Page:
Bill Yates: Blues Like Midnight - The Sun Years, Plus
Contains all the singles made by Bill Yates in Memphis at the turn of the 1960's and an astonishing collection of unknown and unissued sides! Includes the three renowned Sun singles by one of the very best, bluesy and soulful, white vocalists ever to appear on that label together with 12(!) unissued tracks! Plus the three very rare singles on IST and Pixie Records! In addition, there are seven unissued sides made for the Home Of The Blues label! In a 48- page booklet, Martin Hawkins brings together the untold story of Bill Yates and his music! Rare photographs!
Bill Yates had a background in gospel music and was an exceptional vocalist and a good pianist. During his time in Memphis, he worked on the edge between the emerging R&B/soul sound of the city and the late night blues and ballads of the day. His story is told here for the first time. Apart from his three renowned Sun singles, this music is incredibly rare and a welcome addition to the picture of Memphis music at the turn of the '60s. -- Bill Yates worked a lot with the Billy Adams band, and there is a companion CD (BCD 17116) containing Billy Adams' part in the story.
Note: There are other artists named Bill Yates in the rock & roll history books, principally a bluegrass player, but in Memphis music there was only one Bill Yates.
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|Yates, Bill - Blues Like Midnight - The Sun Years, Plus CD 1|
|02||All I Need Is You|
|03||Blues Like Midnight|
|04||Fool Around With Love|
|05||Don't Step On My Dog|
|06||Stop, Wait And Listen|
|08||Too Late To Right My Wrong|
|09||Big Big World|
|10||I Dropped My M&Ms|
|11||Signs In The Sand|
|13||Blues Like Midnight -2|
|14||(I'll Never) Fool Around With Love (No More)-|
|15||I'm So Lonely Without You|
|16||I Believe To My Soul|
|17||World Of Make Believe|
|18||Before I Lose My Mind|
|20||Every Night About This Time|
|21||Before I Lose My Mind -2|
|22||High On The Hill (instrumental)|
|23||Recipe For Love|
|25||Share Your Love With Me|
|27||You Seem Like A Stranger To Me|
|28||Two Can Play The Game|
|29||I Dropped My M&Ms -2|
|30||Big Big World -2|
|32||She's Still Got A Hold On Me|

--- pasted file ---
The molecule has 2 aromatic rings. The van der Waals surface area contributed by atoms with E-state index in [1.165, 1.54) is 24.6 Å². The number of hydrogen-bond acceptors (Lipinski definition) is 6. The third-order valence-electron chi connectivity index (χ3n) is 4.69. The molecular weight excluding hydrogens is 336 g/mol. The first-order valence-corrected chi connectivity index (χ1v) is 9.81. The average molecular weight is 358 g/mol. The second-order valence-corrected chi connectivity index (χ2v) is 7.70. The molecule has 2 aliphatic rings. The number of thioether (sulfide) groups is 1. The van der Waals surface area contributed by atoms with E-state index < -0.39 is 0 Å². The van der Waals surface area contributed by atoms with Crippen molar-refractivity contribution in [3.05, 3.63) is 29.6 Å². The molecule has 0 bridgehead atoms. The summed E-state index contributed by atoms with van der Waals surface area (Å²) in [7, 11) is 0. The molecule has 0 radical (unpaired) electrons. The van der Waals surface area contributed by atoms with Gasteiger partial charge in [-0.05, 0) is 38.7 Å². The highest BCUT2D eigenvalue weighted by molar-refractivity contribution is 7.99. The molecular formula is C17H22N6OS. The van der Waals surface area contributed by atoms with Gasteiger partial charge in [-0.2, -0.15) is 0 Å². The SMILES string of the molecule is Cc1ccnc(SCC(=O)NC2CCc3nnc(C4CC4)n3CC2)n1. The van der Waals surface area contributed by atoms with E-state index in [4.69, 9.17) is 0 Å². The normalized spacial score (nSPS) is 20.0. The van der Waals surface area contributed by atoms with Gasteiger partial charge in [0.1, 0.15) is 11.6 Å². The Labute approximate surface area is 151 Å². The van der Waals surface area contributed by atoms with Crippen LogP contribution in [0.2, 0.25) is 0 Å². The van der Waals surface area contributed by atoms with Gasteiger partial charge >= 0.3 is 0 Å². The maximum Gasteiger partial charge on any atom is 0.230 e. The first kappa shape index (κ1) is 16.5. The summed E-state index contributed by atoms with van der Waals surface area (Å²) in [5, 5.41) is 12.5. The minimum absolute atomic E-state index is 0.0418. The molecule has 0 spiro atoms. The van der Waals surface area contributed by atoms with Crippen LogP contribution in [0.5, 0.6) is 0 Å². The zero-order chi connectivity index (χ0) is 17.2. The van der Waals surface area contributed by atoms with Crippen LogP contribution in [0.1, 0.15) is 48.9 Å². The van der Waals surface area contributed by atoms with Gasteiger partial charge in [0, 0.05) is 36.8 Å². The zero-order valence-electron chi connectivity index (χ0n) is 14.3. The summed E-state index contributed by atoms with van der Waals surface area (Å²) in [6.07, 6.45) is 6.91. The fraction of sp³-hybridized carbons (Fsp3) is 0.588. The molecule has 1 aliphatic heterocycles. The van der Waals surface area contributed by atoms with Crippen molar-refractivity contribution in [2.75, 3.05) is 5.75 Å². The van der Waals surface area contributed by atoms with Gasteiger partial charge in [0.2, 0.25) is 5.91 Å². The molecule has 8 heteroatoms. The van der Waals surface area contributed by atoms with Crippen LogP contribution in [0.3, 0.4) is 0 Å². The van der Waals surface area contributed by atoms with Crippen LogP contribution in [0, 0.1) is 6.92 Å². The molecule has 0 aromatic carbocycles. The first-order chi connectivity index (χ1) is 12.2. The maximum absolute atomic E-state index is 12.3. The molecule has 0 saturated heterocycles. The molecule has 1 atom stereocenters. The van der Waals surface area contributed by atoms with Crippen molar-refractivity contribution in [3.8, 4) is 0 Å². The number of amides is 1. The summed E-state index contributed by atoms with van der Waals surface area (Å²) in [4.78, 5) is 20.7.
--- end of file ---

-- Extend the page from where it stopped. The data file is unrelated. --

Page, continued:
|33||Bill's Jazz (instrumental)|
Bill Yates and his recording partner Billy Adams had more singles issued on Sun Records than many of the major names associated with the label. Because they recorded in the early 1960s rather than the rockabilly '50s their music has tended to be overshadowed by the soulful developments in black music and the blues tradition that were coming out of Hi, Stax, and other Memphis labels. Nevertheless, they were important white musicians spearheading Sun's part in the musical convergence in the city some years before the civil rights movement took hold. Adams and Yates frequently worked at the same clubs as the R&B bands of Willie Mitchell and Gene 'Bowlegs' Miller. Unlike the British beat groups who were invading white America with recycled versions of black music, Adams and Yates were part of Memphis's evolving musical scene, black and white.
Billy Adams was the bandleader and organiser, a drummer of some note, and a decent singer. Bill Yates was less organised, a pianist of some note, and a really good singer. He played as part of the Adams band and on his own account. He was comfortable with almost any style of music and may have been seen at Sun as the new white hope after the loss of Jerry Lee Lewis and Charlie Rich.
This CD collects together all the 45 rpm singles made by Bill Yates for the Sun and Home Of The Blues companies together with unissued titles and fascinating alternative versions of his songs. We have added also his single on the Pixie label. Apart from his three Sun singles, this music is incredibly rare and a welcome addition to the picture of Memphis music at the turn of the '60s. There is a companion CD ('Rock Me Baby,' BCD 17166) containing Billy Adams' part in the story.